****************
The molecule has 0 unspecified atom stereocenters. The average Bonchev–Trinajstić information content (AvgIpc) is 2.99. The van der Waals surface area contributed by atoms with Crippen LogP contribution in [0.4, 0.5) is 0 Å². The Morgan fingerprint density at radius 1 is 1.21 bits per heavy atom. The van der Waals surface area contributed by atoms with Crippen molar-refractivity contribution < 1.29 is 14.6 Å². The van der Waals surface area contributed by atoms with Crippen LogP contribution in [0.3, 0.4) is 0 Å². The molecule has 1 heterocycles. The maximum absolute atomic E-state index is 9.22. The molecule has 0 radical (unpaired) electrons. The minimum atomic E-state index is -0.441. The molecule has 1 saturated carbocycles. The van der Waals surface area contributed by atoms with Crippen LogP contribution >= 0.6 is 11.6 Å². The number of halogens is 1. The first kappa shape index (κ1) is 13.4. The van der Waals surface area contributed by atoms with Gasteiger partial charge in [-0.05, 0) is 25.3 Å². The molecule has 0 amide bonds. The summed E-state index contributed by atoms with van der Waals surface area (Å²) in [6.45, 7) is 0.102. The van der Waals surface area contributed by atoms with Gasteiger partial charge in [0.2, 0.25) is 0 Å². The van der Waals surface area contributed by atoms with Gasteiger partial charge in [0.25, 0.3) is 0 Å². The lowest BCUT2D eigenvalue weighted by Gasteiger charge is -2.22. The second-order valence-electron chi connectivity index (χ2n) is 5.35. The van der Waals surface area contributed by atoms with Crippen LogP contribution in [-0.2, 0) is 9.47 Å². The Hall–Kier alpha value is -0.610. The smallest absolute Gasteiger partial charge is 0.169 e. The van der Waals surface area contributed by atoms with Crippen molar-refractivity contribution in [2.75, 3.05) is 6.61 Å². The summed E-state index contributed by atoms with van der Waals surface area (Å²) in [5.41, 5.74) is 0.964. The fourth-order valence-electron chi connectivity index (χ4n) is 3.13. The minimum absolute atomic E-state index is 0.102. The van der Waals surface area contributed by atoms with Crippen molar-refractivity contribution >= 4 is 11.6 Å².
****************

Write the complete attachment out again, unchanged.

The molecule has 0 unspecified atom stereocenters. The average Bonchev–Trinajstić information content (AvgIpc) is 2.99. The van der Waals surface area contributed by atoms with Crippen LogP contribution in [0.4, 0.5) is 0 Å². The Morgan fingerprint density at radius 1 is 1.21 bits per heavy atom. The van der Waals surface area contributed by atoms with Crippen molar-refractivity contribution < 1.29 is 14.6 Å². The van der Waals surface area contributed by atoms with Crippen LogP contribution in [0.3, 0.4) is 0 Å². The molecule has 1 heterocycles. The maximum absolute atomic E-state index is 9.22. The molecule has 0 radical (unpaired) electrons. The minimum atomic E-state index is -0.441. The molecule has 1 saturated carbocycles. The van der Waals surface area contributed by atoms with Crippen LogP contribution >= 0.6 is 11.6 Å². The number of halogens is 1. The first kappa shape index (κ1) is 13.4. The van der Waals surface area contributed by atoms with Gasteiger partial charge in [-0.05, 0) is 25.3 Å². The molecule has 0 amide bonds. The summed E-state index contributed by atoms with van der Waals surface area (Å²) in [6.45, 7) is 0.102. The van der Waals surface area contributed by atoms with Gasteiger partial charge in [0.2, 0.25) is 0 Å². The van der Waals surface area contributed by atoms with Gasteiger partial charge in [0.25, 0.3) is 0 Å². The lowest BCUT2D eigenvalue weighted by Gasteiger charge is -2.22. The second-order valence-electron chi connectivity index (χ2n) is 5.35. The van der Waals surface area contributed by atoms with Crippen LogP contribution in [-0.2, 0) is 9.47 Å². The Hall–Kier alpha value is -0.610. The smallest absolute Gasteiger partial charge is 0.169 e. The van der Waals surface area contributed by atoms with Crippen molar-refractivity contribution in [2.75, 3.05) is 6.61 Å². The summed E-state index contributed by atoms with van der Waals surface area (Å²) in [5.41, 5.74) is 0.964. The fourth-order valence-electron chi connectivity index (χ4n) is 3.13. The minimum absolute atomic E-state index is 0.102. The van der Waals surface area contributed by atoms with Crippen molar-refractivity contribution >= 4 is 11.6 Å².